Take the 2-minute tour ×
Stack Overflow is a question and answer site for professional and enthusiast programmers. It's 100% free, no registration required.

I have two code examples :

var container = new CloudBlobContainer("address");
var blobs = container.ListBlobs();
foreach (var blob in blobs)
    //Do somthing

and this :

var container = new CloudBlobContainer("address");
var blobs = container.ListBlobs().ToList();
foreach (var blob in blobs)
     //Do somthing

Will the second example give any advantage "transaction-wise" ?
How many transaction are made to the blob storage in each example ?

share|improve this question
Im not sure that you stated your question as you intended, when reading your comment on my blob post found here: toolheaven.net/post/… –  Martin Ingvar Kofoed Jensen Oct 4 '11 at 7:11
@Martin: Yeah, I would say the .Where(...).SingleOrDefault() makes all the difference in the world. –  mellamokb Oct 4 '11 at 13:27

1 Answer 1

up vote 3 down vote accepted

Edit: It appears this question is in reference to a blog post by Martin Ingvar Kofoed Jensen. The difference between this question and that question is the call to .Where(...).SingleOrDefault(). Because LINQ is lazy-evaluated, at the stage of Container.ListBlobs() it is still an IEnumerable and hasn't yet called the REST API (no data has been retrieved). As soon as a result operation occurs (such as ToList() or SingleOrDefault()), the data is downloaded. Since a non-lazy operation is called on a lazy list inside the loop in the following code, it incurs a transaction for every loop iteration:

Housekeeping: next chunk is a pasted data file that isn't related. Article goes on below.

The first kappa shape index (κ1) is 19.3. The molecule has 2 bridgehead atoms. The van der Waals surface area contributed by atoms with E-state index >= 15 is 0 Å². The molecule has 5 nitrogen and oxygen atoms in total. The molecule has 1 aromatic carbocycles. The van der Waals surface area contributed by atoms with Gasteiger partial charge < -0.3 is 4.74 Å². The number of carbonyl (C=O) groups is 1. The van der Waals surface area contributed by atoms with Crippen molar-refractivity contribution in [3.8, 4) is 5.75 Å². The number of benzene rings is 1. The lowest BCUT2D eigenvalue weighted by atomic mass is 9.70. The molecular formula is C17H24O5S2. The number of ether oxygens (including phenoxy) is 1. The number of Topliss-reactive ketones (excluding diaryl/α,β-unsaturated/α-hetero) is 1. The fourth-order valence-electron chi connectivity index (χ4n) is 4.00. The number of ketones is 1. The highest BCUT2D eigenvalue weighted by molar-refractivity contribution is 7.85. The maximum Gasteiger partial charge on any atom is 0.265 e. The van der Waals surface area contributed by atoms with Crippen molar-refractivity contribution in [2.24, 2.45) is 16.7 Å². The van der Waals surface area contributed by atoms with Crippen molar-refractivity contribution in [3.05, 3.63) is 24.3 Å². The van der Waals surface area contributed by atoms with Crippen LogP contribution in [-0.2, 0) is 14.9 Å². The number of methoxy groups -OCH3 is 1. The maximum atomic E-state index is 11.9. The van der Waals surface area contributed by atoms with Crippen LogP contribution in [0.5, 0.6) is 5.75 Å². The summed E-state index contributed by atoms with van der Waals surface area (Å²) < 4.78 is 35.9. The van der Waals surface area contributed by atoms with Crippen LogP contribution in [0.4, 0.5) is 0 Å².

foreach (string filePath in allFilesInStartFolder)
    string fileHash = GetFileHashFromCache(filePath, lastSync);

    /* Checking for added files */
    var blob = blobs.Where(b => b.LocalPath == filePath).SingleOrDefault();
    // ^^ This is a non-lazy op on a lazy evalution, so it causes a REST call.

Regarding the question as it's actually written: Both code snippets will incur a single transaction (up to 5,000 blobs). I tested both code snippets in LinqPad/Fiddler, and I only see a single API call to generate the list of blobs (replaced our storage name with {mystore}):


According to the documentation for List Blobs REST API, up to 5,000 results can be returned in a single call. So if you want to list all blobs in the entire container, it will take at most (# blobs / 5000) transactions.

share|improve this answer

Your Answer


By posting your answer, you agree to the privacy policy and terms of service.

Not the answer you're looking for? Browse other questions tagged or ask your own question.